What does Mr. Bennet mean when he describes Mr. Collins as a mixture of servility and self-importance in Pride and Prejudice by Jane Austen?
Elizabeth was chiefly struck with his extraordinary deference for Lady Catherine, and his kind intention of christening, marrying, and burying his parishioners whenever it were required.
"He must be an oddity, I think," said she. "I cannot make him out. -- There is something very pompous in his stile. -- And what can he mean by apologizing for being next in the entail? -- We cannot suppose he would help it, if he could. -- Can he be a sensible man, sir?"
"No, my dear; I think not. I have great hopes of finding him quite the reverse. There is a mixture of servility and self-importance in his letter, which promises well. I am impatient to see him." (Pride and Prejudice, Vol. I, Ch. 13)
Mr. Collins is a man with no great personal gifts or attractions who has succeeded in establishing a good position in his career based on a successful education. He now is in a position to feel all the status of his achievements; he feels all the importance of the place on a great estate he has gained. Of course, Collins was given his "living" (place as the parish clergyman) by Lady Catherine de Bourgh, who is the landowner for all the parish, the residents of which are all her tenants. It is these residents, along with the de Bourgh family, to whom Collins intends to minister and for whom he intends to perform the rites of living: baptism, christening, marriage, burial.
Mr. Bennet calls Mr. Collins servile (meaning showing characteristics of a servant) because of Collins' excessive gratitude to Lady de Bourgh for his living. He is over-eager to perform all her wishes, even to marrying at her suggestion. Mr. Bennet is aware of this servility because of the obsequious remarks he makes in his initial letter to Mr. Bennet:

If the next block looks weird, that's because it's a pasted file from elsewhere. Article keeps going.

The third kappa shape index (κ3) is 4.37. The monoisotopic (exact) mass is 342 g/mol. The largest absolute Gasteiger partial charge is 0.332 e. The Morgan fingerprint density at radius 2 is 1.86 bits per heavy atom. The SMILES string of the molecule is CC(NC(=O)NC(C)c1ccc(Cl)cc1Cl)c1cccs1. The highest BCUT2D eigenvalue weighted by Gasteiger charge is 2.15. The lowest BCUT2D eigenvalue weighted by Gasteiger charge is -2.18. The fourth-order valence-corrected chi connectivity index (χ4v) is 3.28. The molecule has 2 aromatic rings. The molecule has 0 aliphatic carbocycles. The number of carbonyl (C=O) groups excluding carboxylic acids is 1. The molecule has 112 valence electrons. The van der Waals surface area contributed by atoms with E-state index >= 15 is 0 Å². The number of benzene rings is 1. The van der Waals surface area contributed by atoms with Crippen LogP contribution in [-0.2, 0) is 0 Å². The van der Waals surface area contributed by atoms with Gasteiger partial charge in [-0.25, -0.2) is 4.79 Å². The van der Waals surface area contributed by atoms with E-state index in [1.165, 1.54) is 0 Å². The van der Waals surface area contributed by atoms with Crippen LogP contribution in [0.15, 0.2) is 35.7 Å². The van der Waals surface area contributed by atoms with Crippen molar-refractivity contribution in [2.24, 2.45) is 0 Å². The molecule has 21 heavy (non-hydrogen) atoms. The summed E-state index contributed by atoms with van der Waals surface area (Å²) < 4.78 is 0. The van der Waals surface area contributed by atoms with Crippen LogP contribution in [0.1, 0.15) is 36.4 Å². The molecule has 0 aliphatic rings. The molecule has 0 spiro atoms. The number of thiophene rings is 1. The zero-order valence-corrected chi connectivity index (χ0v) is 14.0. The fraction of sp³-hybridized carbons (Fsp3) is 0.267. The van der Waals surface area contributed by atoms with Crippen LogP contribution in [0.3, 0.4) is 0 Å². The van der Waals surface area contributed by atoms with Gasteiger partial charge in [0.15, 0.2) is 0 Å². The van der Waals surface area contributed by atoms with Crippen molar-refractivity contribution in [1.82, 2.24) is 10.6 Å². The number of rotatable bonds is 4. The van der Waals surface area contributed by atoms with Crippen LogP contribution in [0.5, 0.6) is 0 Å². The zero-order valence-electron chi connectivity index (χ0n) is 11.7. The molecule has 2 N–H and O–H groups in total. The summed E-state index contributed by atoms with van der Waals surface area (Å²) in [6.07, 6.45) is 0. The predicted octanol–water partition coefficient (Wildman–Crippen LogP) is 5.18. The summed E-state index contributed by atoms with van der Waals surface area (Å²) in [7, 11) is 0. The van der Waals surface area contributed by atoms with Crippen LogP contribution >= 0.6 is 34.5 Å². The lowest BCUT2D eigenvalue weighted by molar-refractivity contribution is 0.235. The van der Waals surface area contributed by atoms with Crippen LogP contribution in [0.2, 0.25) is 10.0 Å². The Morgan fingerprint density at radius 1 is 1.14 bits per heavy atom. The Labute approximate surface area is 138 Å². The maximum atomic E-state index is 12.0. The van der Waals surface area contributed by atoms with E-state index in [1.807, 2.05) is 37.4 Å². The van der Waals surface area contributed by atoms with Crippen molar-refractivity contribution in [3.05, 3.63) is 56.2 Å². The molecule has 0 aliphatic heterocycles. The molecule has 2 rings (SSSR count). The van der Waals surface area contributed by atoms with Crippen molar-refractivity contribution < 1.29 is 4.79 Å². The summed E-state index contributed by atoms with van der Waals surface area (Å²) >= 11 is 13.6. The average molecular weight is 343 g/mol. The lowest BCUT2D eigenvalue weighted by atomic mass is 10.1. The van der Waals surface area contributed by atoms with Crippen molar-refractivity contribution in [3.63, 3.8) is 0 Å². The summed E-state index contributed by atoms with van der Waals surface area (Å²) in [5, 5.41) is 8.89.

"it shall be my earnest endeavour to demean myself with grateful respect towards her Ladyship, and be ever ready to perform those rites and ceremonies which are instituted by the Church of England." (Mr. Collins' letter; Vol. I, Ch. 13)
Mr. Bennet calls Mr. Collins self-important because of the vain and ... self-important ... remarks he makes in the same letter. "Self-important" means having feelings of unjustifiable greatness stemming from excessive pride. Mr. Collins expresses this feeling in his letter, thus Mr. Bennet is able to identify this quality in him: this is much like we do when we read a text for character analysis.
"I have been so fortunate as to be distinguished by the patronage of the Right Honourable Lady Catherine de Bourgh, widow of Sir Lewis de Bourgh, whose bounty and beneficence has preferred me to the valuable rectory of this parish, ..." (Mr. Collins' letter; Vol. I, Ch. 13)
Mr. Collins tends to boast that he is a servant of the church. Unfortunatly, he also tents to boast about how wonderful it is at Rosings and how amazing his life is compared to others; and yet he is an "ever humble servant." Mr. Bennet is just pointing out that while Mr. Collins seems to think himself important, he is also submissive and a servant himself.